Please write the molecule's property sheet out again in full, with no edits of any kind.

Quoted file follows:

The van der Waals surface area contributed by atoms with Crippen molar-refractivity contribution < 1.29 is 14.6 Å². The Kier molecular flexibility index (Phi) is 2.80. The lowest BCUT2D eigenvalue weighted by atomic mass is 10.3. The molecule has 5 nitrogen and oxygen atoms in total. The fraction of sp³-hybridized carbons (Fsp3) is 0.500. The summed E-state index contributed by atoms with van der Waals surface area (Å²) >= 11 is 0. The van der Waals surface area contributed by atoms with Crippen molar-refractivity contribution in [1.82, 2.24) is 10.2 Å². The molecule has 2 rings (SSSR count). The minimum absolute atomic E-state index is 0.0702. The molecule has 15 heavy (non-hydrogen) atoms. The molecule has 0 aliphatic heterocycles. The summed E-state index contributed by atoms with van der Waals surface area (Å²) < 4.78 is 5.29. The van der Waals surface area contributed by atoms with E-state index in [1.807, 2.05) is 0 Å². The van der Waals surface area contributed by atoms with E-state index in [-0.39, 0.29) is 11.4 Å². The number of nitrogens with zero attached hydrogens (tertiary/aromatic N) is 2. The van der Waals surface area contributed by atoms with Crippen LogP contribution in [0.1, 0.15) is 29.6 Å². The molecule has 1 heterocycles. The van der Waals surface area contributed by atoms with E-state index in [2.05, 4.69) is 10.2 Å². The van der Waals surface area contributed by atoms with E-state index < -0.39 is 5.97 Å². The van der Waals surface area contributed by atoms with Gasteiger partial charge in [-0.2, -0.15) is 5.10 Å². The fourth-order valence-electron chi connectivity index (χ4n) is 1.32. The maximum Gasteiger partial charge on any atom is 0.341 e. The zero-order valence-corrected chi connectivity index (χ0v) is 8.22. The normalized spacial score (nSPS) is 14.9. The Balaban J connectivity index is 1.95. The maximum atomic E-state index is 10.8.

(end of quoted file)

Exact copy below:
The van der Waals surface area contributed by atoms with Crippen molar-refractivity contribution < 1.29 is 14.6 Å². The Kier molecular flexibility index (Phi) is 2.80. The lowest BCUT2D eigenvalue weighted by atomic mass is 10.3. The molecule has 5 nitrogen and oxygen atoms in total. The fraction of sp³-hybridized carbons (Fsp3) is 0.500. The summed E-state index contributed by atoms with van der Waals surface area (Å²) >= 11 is 0. The van der Waals surface area contributed by atoms with Crippen molar-refractivity contribution in [1.82, 2.24) is 10.2 Å². The molecule has 2 rings (SSSR count). The minimum absolute atomic E-state index is 0.0702. The molecule has 15 heavy (non-hydrogen) atoms. The molecule has 0 aliphatic heterocycles. The summed E-state index contributed by atoms with van der Waals surface area (Å²) < 4.78 is 5.29. The van der Waals surface area contributed by atoms with E-state index in [1.807, 2.05) is 0 Å². The van der Waals surface area contributed by atoms with E-state index in [-0.39, 0.29) is 11.4 Å². The number of nitrogens with zero attached hydrogens (tertiary/aromatic N) is 2. The van der Waals surface area contributed by atoms with Crippen LogP contribution in [0.1, 0.15) is 29.6 Å². The molecule has 1 heterocycles. The van der Waals surface area contributed by atoms with E-state index in [2.05, 4.69) is 10.2 Å². The van der Waals surface area contributed by atoms with E-state index < -0.39 is 5.97 Å². The van der Waals surface area contributed by atoms with Gasteiger partial charge in [-0.2, -0.15) is 5.10 Å². The fourth-order valence-electron chi connectivity index (χ4n) is 1.32. The maximum Gasteiger partial charge on any atom is 0.341 e. The zero-order valence-corrected chi connectivity index (χ0v) is 8.22. The normalized spacial score (nSPS) is 14.9. The Balaban J connectivity index is 1.95. The maximum atomic E-state index is 10.8.